Gillian Flynn was born in Kansas City Missouri, February 24, 1971, to two community-college professors—her mother taught reading; her father, film. She received a B.A. from University of Kansas and an M.A. from Northwest University.
She was Entertainment Weekly’s TV critic until late in 2009 but now is a full-time novelist, which she says is pretty awesome. Gone Girl is her third book after Dark Places and Sharp Objects. She lives in Chicago with her husband, Brett Nolan and their son.
Flynn’s 2006 debut novel, the literary mystery Sharp Objects, was an Edgar Award finalist and the winner of two of Britain’s Dagger Awards—the first book ever to win multiple Daggers in one year. Flynn’s second novel Dark Places, was a New Yorker Reviewers’ Favorite, Weekend TODAY Top Summer Read, Publishers Weekly Best Book of 2009, and Chicago Tribune Favorite Fiction choice.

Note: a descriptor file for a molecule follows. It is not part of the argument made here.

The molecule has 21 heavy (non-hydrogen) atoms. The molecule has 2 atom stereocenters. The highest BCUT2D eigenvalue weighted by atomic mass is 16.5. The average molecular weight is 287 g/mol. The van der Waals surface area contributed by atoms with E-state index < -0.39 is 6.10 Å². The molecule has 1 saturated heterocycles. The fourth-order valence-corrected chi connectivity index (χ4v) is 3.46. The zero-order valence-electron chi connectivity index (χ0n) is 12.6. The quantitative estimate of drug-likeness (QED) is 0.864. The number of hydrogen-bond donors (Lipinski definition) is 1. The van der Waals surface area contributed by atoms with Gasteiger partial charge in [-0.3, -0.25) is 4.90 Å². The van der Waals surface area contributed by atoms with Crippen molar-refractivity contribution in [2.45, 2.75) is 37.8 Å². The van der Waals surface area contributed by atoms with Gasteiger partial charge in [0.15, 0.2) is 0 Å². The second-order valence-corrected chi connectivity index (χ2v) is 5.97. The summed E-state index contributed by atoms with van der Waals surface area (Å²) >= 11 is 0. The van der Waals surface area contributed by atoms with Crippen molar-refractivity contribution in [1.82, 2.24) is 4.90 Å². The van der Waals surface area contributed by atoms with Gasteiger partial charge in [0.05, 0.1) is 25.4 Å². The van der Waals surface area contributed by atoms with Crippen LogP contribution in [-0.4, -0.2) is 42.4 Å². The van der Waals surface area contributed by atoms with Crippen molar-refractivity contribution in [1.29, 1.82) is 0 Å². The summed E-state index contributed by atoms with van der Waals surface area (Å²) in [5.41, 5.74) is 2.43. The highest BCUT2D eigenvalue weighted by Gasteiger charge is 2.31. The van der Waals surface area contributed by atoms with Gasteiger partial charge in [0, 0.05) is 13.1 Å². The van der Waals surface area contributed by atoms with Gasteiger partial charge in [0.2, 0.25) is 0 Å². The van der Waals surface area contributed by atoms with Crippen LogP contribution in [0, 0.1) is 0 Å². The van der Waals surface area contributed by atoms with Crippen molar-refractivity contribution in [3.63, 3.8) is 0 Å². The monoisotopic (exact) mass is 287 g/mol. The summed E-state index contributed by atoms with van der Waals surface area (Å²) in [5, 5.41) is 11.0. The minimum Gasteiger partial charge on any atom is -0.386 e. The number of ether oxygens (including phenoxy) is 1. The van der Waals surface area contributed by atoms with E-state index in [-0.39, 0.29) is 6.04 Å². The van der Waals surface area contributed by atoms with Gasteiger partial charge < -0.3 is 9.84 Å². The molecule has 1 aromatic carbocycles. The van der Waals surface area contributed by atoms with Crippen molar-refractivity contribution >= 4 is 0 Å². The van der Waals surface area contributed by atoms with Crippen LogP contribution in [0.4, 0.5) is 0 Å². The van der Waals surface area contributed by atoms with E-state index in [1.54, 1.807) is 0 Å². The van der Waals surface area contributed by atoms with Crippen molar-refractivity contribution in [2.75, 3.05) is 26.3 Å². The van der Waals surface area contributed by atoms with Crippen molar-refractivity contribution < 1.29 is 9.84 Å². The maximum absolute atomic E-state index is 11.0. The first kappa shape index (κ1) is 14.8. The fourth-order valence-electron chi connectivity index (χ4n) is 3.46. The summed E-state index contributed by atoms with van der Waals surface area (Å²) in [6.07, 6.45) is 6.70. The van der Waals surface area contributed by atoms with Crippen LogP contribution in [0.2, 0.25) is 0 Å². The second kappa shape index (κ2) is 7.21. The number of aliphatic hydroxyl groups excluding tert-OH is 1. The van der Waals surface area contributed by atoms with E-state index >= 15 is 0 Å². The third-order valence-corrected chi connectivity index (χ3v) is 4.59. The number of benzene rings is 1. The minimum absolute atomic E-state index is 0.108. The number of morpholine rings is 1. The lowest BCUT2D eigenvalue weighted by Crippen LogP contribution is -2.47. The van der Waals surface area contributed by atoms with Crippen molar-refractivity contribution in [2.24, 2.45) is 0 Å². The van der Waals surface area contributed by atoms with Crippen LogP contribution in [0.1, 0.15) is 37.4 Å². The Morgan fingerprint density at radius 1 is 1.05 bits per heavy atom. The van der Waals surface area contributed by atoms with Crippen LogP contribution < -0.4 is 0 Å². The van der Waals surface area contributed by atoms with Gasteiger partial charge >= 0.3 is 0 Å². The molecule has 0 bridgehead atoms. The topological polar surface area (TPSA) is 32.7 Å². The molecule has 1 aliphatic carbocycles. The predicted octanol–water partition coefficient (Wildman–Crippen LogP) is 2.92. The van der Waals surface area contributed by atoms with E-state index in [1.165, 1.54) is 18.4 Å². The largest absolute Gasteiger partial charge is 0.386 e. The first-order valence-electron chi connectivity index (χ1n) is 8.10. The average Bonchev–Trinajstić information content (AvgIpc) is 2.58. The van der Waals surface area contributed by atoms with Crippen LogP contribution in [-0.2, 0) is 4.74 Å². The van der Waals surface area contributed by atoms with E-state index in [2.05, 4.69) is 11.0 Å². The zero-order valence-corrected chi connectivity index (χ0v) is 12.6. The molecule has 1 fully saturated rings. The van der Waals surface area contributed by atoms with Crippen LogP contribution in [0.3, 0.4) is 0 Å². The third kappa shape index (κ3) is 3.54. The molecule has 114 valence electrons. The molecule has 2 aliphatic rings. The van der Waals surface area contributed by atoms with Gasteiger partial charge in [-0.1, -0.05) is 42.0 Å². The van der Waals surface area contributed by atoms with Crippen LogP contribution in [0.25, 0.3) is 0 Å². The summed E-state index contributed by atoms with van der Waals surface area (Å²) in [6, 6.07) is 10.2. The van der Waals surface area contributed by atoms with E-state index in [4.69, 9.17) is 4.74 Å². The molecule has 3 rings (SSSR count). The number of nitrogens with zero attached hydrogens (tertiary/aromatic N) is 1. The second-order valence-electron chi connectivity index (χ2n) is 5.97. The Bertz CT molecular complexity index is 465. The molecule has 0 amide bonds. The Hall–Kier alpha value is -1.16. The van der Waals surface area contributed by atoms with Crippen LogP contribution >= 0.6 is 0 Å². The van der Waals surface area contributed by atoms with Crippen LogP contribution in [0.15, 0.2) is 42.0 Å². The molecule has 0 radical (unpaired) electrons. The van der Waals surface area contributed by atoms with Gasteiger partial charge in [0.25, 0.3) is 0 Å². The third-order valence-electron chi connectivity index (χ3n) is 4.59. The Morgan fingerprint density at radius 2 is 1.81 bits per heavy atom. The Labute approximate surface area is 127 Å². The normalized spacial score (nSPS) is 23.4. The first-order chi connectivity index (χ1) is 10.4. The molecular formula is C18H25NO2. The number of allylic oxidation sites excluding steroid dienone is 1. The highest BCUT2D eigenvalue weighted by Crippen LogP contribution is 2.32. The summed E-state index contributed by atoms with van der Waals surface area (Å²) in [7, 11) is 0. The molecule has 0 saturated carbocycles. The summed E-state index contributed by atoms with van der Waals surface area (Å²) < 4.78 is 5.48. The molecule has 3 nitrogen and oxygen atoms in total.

The Chicago Tribune proclaimed that her work “draws you in and keeps you reading with the force of a pure but nasty addiction.” Gone Girl’s toxic mix of sharp-edged wit and deliciously chilling prose creates a nerve-fraying thriller that confounds you at every turn.